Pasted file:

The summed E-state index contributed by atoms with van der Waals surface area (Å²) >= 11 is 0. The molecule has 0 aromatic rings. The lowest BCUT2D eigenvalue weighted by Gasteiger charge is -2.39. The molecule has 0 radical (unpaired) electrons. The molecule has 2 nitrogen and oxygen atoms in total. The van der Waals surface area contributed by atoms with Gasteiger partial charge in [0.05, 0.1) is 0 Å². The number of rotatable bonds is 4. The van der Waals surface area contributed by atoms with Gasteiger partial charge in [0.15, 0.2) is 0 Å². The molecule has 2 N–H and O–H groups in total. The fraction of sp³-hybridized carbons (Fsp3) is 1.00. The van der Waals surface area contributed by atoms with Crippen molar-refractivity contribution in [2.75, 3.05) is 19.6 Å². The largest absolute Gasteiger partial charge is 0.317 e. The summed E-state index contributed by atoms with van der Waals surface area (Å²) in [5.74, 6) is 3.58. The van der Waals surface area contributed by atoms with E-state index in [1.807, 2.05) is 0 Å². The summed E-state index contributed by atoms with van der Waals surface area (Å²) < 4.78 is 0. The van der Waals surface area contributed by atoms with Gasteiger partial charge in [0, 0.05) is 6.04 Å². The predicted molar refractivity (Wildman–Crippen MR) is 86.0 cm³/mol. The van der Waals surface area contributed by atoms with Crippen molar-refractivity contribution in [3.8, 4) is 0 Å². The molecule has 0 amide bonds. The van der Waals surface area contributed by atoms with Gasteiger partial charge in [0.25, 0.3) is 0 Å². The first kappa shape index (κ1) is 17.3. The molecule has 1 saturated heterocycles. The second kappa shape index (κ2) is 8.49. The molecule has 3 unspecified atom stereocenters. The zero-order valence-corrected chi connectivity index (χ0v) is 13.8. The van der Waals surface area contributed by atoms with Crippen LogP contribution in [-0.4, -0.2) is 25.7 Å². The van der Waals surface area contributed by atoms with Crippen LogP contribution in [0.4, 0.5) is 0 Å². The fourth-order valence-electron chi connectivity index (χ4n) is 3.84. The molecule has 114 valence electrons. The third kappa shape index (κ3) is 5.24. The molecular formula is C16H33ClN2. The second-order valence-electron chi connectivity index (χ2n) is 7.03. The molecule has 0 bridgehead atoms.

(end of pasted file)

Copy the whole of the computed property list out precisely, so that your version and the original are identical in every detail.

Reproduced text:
The summed E-state index contributed by atoms with van der Waals surface area (Å²) >= 11 is 0. The molecule has 0 aromatic rings. The lowest BCUT2D eigenvalue weighted by Gasteiger charge is -2.39. The molecule has 0 radical (unpaired) electrons. The molecule has 2 nitrogen and oxygen atoms in total. The van der Waals surface area contributed by atoms with Gasteiger partial charge in [0.05, 0.1) is 0 Å². The number of rotatable bonds is 4. The van der Waals surface area contributed by atoms with Gasteiger partial charge in [0.15, 0.2) is 0 Å². The molecule has 2 N–H and O–H groups in total. The fraction of sp³-hybridized carbons (Fsp3) is 1.00. The van der Waals surface area contributed by atoms with Crippen molar-refractivity contribution in [2.75, 3.05) is 19.6 Å². The largest absolute Gasteiger partial charge is 0.317 e. The summed E-state index contributed by atoms with van der Waals surface area (Å²) in [5.74, 6) is 3.58. The van der Waals surface area contributed by atoms with E-state index in [1.807, 2.05) is 0 Å². The summed E-state index contributed by atoms with van der Waals surface area (Å²) < 4.78 is 0. The van der Waals surface area contributed by atoms with Gasteiger partial charge in [0, 0.05) is 6.04 Å². The predicted molar refractivity (Wildman–Crippen MR) is 86.0 cm³/mol. The van der Waals surface area contributed by atoms with Crippen molar-refractivity contribution in [3.8, 4) is 0 Å². The molecule has 0 amide bonds. The van der Waals surface area contributed by atoms with Gasteiger partial charge in [0.25, 0.3) is 0 Å². The first kappa shape index (κ1) is 17.3. The molecule has 1 saturated heterocycles. The second kappa shape index (κ2) is 8.49. The molecule has 3 unspecified atom stereocenters. The zero-order valence-corrected chi connectivity index (χ0v) is 13.8. The van der Waals surface area contributed by atoms with Crippen LogP contribution in [-0.4, -0.2) is 25.7 Å². The van der Waals surface area contributed by atoms with Crippen LogP contribution in [0.4, 0.5) is 0 Å². The fourth-order valence-electron chi connectivity index (χ4n) is 3.84. The molecule has 114 valence electrons. The third kappa shape index (κ3) is 5.24. The molecular formula is C16H33ClN2. The second-order valence-electron chi connectivity index (χ2n) is 7.03. The molecule has 0 bridgehead atoms.